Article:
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Finding the Elusive Starter Home

Finding that Elusive Starter Home

Starter-Home-300x169.jpg?width=300The past few years have brought several changes in the real estate industry. The housing bust of 2006-08 led many people to either sell or walk away from their home. As the market is continuing to rebound, many investors have scooped up homes at affordable prices and are offering them as rental properties. In addition, other investors have bought homes at discounted prices with the sole intention of selling them at near-full value for a profit. So the question remains; how does a first time homebuyer find an affordable starter home?

Consider a Different Location

Too many times a young person or couple will buy a home in hopes of expanding their family. That leads to choosing a home that is convenient to good schools, nearby shopping and plenty of entertainment activities. However, for people that may be a few years away from starting a family, the location should be different. Buying a home within the city limits, for example, where the owners can be extremely close to work, could be a better fit.

Consider an Older Property

Younger people often get caught up in the dream of buying a new home and settling in with the smell of fresh paint and recently rolled carpet. However, new homes usually have a much higher price than older homes.

While it is true that an older home may either need a bit of repair before purchase or more maintenance compared to a newer home, the savings in purchase price can often offset the repairs and maintenance expense. In addition, young ambitious people may be able to tackle some, or all, of the maintenance and repairs on their own which can save them more money in the long run.

Tone Down Expectations

A starter home is simply a way for most people to get experience with the entire home buying process. This means that potential buyers should look at the home as a learning experience. Most individuals can get by with far fewer amenities than what they are accustomed to. Or, instead of giving up nice amenities, it is possible to buy a much smaller home and save up for a bigger home in the future.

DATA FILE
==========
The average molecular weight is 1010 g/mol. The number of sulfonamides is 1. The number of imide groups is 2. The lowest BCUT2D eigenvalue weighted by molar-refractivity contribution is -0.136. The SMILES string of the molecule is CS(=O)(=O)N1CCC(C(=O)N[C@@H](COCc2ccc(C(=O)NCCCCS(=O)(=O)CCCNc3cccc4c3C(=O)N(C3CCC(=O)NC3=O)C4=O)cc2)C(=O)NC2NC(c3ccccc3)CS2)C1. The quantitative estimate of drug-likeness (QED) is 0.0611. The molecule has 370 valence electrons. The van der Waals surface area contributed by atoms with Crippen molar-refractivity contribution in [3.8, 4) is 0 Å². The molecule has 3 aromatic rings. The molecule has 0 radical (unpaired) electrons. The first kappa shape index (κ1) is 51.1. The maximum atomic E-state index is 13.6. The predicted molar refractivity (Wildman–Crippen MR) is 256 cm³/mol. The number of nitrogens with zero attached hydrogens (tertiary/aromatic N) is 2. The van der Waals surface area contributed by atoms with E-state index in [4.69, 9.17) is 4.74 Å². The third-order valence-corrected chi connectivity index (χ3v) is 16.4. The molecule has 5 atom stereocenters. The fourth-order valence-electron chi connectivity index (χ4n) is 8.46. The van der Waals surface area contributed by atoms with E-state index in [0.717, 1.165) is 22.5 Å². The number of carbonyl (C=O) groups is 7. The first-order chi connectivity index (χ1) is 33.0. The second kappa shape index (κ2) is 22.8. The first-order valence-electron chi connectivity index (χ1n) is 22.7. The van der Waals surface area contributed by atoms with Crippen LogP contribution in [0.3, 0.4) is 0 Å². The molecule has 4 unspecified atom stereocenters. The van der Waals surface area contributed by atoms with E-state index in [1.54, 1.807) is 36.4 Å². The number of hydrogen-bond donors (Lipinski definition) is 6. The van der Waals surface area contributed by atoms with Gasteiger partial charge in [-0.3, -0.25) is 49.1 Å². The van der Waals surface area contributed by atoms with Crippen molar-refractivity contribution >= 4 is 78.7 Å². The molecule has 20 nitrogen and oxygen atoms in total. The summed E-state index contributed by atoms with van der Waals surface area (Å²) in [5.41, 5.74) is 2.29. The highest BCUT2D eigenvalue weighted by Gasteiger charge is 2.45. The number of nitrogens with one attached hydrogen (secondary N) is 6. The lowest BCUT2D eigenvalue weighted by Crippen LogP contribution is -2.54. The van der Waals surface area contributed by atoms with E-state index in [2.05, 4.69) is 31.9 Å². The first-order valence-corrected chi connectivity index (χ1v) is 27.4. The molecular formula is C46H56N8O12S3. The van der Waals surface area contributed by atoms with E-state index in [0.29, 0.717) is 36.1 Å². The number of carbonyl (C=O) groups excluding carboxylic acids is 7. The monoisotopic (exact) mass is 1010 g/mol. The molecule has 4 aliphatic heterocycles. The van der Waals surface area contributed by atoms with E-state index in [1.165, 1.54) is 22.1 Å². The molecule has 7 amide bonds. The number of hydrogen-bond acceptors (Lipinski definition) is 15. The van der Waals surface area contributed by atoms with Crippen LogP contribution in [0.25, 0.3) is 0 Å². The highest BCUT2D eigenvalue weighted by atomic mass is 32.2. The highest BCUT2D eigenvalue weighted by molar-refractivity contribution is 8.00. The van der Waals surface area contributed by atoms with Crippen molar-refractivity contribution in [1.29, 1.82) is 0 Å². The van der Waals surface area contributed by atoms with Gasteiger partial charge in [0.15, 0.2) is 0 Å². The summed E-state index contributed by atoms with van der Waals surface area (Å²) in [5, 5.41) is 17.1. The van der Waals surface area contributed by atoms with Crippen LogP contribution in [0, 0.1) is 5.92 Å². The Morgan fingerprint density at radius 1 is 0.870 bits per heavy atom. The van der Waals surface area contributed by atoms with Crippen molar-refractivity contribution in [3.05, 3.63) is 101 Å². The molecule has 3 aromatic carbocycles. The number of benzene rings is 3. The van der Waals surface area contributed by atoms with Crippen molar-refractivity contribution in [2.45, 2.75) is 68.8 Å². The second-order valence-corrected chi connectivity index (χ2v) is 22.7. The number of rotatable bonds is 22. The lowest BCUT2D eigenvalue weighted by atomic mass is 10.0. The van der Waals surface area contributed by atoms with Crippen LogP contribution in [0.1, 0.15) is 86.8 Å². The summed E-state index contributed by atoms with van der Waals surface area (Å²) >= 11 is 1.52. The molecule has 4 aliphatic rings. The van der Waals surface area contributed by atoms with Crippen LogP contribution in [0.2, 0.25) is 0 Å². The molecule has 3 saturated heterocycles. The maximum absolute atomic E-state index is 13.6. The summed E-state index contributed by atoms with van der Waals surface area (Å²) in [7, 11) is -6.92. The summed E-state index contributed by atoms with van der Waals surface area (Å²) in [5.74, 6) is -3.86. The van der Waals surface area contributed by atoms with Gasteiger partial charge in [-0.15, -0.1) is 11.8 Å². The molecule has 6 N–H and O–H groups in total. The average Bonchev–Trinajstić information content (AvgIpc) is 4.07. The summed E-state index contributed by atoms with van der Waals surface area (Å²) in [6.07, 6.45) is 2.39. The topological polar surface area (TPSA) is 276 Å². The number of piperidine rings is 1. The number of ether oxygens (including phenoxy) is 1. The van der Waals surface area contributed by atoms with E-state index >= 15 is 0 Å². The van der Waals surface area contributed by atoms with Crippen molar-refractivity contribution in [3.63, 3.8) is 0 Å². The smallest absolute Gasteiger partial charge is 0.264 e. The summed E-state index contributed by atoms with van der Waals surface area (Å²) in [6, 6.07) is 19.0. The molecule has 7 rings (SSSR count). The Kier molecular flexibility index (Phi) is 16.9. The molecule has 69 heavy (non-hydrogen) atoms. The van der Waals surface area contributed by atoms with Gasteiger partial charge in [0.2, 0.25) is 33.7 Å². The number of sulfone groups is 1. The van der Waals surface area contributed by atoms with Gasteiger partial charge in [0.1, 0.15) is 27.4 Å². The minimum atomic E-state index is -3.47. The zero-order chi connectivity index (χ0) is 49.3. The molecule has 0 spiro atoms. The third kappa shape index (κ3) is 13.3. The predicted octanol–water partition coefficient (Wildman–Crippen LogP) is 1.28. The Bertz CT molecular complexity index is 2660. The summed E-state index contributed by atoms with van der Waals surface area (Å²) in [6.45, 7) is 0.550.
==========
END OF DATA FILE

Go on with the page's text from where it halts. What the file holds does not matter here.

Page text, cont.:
Have Financing in Order

Since there seems to be a bit of competition for starter homes it is wise to have the financing in place before looking for a home. Putting an offer on a home with a firm pre-approval letter from a local mortgage lender will make the whole process smoother and give you a better chance of getting your offer accepted.

It may take some time, but with a little patience and realistic expectations a qualified borrower can find that starter home that will set them on the path to achieving their financial dreams.

↓↓Start your home search today!↓↓

[Janesville Area]

[Madison Area]

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Low home loan rates

What Kind of Mortgage Fits Your Needs?

No matter the state of the economy, each year the number of new mortgages underwritten reaches millions of homeowners.  Some are buying for the first time while others are downsizing or upsizing.  When rates drop, like they did over the past 2 years, many people seize the opportunity to refinance their home loan.  However, how do people decide on which mortgage to use for their specific need?  An online survey conducted by points to some of the factors that influence consumer decisions.

Most Important Factor

It should come as no shock that the most important factor is the interest rate.  Regardless of the type of loan, the size of the loan or the customers home state, everybody is trying to get the best rate for their home loan.  In the survey mentioned above over 45% stated that the rate was the top factor for choosing a loan.

Other items, such as the length of the term and the fees also ranked high in the survey, but none was as vital as the rate.

Deciding How Much to Use for Down Payment

The ability to make a down payment equal to 10%-20% of the home’s price will give the borrower a range of products to choose from.  A large down payment and a solid credit score will usually allow a borrower to qualify for a conventional loan which has the best interest rates.

For borrowers that have a smaller down payment, their options will be limited to FHA, USDA or VA for qualifying veterans.

Choosing the Right Term